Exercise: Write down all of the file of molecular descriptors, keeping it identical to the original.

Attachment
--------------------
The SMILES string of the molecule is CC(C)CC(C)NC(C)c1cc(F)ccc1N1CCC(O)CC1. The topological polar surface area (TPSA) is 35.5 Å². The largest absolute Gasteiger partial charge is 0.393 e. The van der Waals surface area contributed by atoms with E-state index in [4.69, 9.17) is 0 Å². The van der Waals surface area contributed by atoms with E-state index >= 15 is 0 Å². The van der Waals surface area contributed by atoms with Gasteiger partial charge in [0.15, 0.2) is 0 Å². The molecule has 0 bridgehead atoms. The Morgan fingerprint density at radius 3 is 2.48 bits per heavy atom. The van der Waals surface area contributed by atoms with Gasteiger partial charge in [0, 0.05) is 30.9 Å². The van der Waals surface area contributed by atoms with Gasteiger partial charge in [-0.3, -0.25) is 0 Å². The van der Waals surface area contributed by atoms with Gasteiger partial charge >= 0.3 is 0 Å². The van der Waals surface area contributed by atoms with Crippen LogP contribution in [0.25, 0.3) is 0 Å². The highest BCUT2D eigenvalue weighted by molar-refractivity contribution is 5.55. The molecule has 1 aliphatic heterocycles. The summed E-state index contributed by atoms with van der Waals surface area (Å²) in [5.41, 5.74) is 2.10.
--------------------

The SMILES string of the molecule is CC(C)CC(C)NC(C)c1cc(F)ccc1N1CCC(O)CC1. The topological polar surface area (TPSA) is 35.5 Å². The largest absolute Gasteiger partial charge is 0.393 e. The van der Waals surface area contributed by atoms with E-state index in [4.69, 9.17) is 0 Å². The van der Waals surface area contributed by atoms with E-state index >= 15 is 0 Å². The van der Waals surface area contributed by atoms with Gasteiger partial charge in [0.15, 0.2) is 0 Å². The molecule has 0 bridgehead atoms. The Morgan fingerprint density at radius 3 is 2.48 bits per heavy atom. The van der Waals surface area contributed by atoms with Gasteiger partial charge in [0, 0.05) is 30.9 Å². The van der Waals surface area contributed by atoms with Gasteiger partial charge in [-0.3, -0.25) is 0 Å². The van der Waals surface area contributed by atoms with Gasteiger partial charge >= 0.3 is 0 Å². The van der Waals surface area contributed by atoms with Crippen LogP contribution in [0.25, 0.3) is 0 Å². The highest BCUT2D eigenvalue weighted by molar-refractivity contribution is 5.55. The molecule has 1 aliphatic heterocycles. The summed E-state index contributed by atoms with van der Waals surface area (Å²) in [5.41, 5.74) is 2.10.